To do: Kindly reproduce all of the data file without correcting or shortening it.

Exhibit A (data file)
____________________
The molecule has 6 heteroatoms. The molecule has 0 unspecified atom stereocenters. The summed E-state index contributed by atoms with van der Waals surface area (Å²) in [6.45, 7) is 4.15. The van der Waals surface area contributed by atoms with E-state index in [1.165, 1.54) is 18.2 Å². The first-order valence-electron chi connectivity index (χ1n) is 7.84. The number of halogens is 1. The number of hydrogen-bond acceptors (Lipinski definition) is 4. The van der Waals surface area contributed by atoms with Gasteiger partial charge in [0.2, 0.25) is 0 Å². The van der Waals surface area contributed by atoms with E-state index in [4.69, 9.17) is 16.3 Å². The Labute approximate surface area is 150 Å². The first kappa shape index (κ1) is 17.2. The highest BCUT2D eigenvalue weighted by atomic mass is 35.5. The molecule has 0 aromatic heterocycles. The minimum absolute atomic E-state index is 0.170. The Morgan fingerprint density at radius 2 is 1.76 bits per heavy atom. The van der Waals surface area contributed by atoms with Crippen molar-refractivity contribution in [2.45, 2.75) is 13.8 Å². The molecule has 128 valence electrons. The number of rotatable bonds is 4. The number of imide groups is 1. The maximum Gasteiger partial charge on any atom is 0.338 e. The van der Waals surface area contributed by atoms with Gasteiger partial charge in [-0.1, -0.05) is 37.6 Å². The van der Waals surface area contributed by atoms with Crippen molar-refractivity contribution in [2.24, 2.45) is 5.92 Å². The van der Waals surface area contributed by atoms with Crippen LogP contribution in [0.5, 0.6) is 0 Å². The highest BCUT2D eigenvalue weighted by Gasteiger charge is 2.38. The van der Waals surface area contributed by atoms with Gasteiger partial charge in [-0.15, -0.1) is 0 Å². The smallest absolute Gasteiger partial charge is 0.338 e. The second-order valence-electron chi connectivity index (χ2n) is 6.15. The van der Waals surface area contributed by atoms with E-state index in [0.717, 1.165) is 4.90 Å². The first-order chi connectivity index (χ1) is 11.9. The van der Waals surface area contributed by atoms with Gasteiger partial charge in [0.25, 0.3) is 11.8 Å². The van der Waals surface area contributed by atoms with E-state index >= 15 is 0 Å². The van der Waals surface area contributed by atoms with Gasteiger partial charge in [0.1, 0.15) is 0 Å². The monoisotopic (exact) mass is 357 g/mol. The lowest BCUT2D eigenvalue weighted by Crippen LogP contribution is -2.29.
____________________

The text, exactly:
The molecule has 6 heteroatoms. The molecule has 0 unspecified atom stereocenters. The summed E-state index contributed by atoms with van der Waals surface area (Å²) in [6.45, 7) is 4.15. The van der Waals surface area contributed by atoms with E-state index in [1.165, 1.54) is 18.2 Å². The first-order valence-electron chi connectivity index (χ1n) is 7.84. The number of halogens is 1. The number of hydrogen-bond acceptors (Lipinski definition) is 4. The van der Waals surface area contributed by atoms with Gasteiger partial charge in [0.2, 0.25) is 0 Å². The van der Waals surface area contributed by atoms with E-state index in [4.69, 9.17) is 16.3 Å². The Labute approximate surface area is 150 Å². The first kappa shape index (κ1) is 17.2. The highest BCUT2D eigenvalue weighted by atomic mass is 35.5. The molecule has 0 aromatic heterocycles. The minimum absolute atomic E-state index is 0.170. The Morgan fingerprint density at radius 2 is 1.76 bits per heavy atom. The van der Waals surface area contributed by atoms with Crippen molar-refractivity contribution in [2.45, 2.75) is 13.8 Å². The molecule has 128 valence electrons. The number of rotatable bonds is 4. The number of imide groups is 1. The maximum Gasteiger partial charge on any atom is 0.338 e. The van der Waals surface area contributed by atoms with Gasteiger partial charge in [-0.1, -0.05) is 37.6 Å². The van der Waals surface area contributed by atoms with Crippen molar-refractivity contribution in [2.24, 2.45) is 5.92 Å². The van der Waals surface area contributed by atoms with Crippen LogP contribution in [0.5, 0.6) is 0 Å². The highest BCUT2D eigenvalue weighted by Gasteiger charge is 2.38. The van der Waals surface area contributed by atoms with Gasteiger partial charge in [-0.15, -0.1) is 0 Å². The smallest absolute Gasteiger partial charge is 0.338 e. The second-order valence-electron chi connectivity index (χ2n) is 6.15. The van der Waals surface area contributed by atoms with E-state index in [0.717, 1.165) is 4.90 Å². The first-order chi connectivity index (χ1) is 11.9. The van der Waals surface area contributed by atoms with Gasteiger partial charge in [0.25, 0.3) is 11.8 Å². The van der Waals surface area contributed by atoms with E-state index >= 15 is 0 Å². The van der Waals surface area contributed by atoms with Gasteiger partial charge in [0.1, 0.15) is 0 Å². The monoisotopic (exact) mass is 357 g/mol. The lowest BCUT2D eigenvalue weighted by Crippen LogP contribution is -2.29.